One of the things that I love the most about this new curriculum change is that it allows our students to do what marketing specialists and executives do frequently, which is to search for ways to change things up and discover what is new and freshly developing in the field. It’s in the spirit of the industry that we allow students to take courses according to the precise skills and tools they want to build. To that end, as faculty we are always looking for how we can update the curriculum to reflect advancements in the marketing industry. We challenge ourselves to not only keep things current in terms of the content, but also in terms of the activities and the discussions we have. It’s a constant and dynamic process where we try to figure out what would work best for our students. Similar to how marketing as a discipline is customer-centric, we are highly student-centric and are always thinking of ways to create a better student experience.

In terms of the curriculum structure itself, we have five core courses: Introduction to Strategic Marketing Communication Seminar, Marketing/Brand Management, Creative Thinking and Problem Solving, Behavioral Economics, and Professional Applied Experience in Strategic Marketing Communication (Capstone). When we designed the program, it was very important to us that we have Creative Thinking and Problem Solving as a core course because creative problem solving is integral to all forms of strategy–it is crucial in problem positioning and differentiation, assembling effective teams, and designing innovative solutions.

Our other core courses also build key industry skills throughout the program narrative. Introduction to Strategic Marketing Communication familiarizes students with the processes and principles that go into developing a successful marketing initiative, including how to assess consumer needs, build consumer interest and trust through compelling storytelling, and manage the flow of marketing ideas and materials through an organization to its target audiences. Marketing and Brand Management focuses specifically on strategic decision-making around branding, product positioning, pricing, distribution, and business-to-consumer communication. Students also discuss the meaning of branding and brand equity, and engage in hands-on projects that simulate the kinds of branding challenges they will be expected to tackle in the industry.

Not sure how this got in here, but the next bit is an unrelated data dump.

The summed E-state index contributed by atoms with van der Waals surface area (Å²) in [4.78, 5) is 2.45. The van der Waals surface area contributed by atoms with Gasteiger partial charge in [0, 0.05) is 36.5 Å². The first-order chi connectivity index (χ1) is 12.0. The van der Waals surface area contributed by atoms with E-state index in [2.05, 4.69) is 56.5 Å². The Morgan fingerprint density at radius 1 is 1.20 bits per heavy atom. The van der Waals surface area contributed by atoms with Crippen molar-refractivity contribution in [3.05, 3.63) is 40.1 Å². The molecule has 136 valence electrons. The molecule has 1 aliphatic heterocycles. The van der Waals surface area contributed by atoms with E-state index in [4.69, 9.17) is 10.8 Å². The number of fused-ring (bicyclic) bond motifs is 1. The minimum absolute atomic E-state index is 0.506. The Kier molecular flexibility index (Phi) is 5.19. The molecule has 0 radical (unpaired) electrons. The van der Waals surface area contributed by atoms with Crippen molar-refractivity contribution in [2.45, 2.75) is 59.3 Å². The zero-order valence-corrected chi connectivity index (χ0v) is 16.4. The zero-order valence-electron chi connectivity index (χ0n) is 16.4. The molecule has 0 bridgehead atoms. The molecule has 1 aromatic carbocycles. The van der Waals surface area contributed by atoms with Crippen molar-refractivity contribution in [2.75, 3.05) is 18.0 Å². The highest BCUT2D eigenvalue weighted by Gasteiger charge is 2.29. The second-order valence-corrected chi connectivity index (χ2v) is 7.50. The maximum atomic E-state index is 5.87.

In Behavioral Economics, students explore human thought and behavior through the lens of consumer needs and desires, and cultural influences. Diversity and social inclusion is a key concept in this course, as we encourage students to reflect on how members of different cultures and demographics can and cannot be compared, and how marketers can, above all, be empathetic listeners to their consumers’ backgrounds, the stories they have to tell, and their needs and values.

As mentioned previously, students can choose from a wide range of elective courses. They have the option of selecting a Professional Path in Strategic Planning, Digital Strategy, and Brand Strategy, crafting their own individualized course of study, or selecting a Professional Path with a few variances in the courses depending on their interest.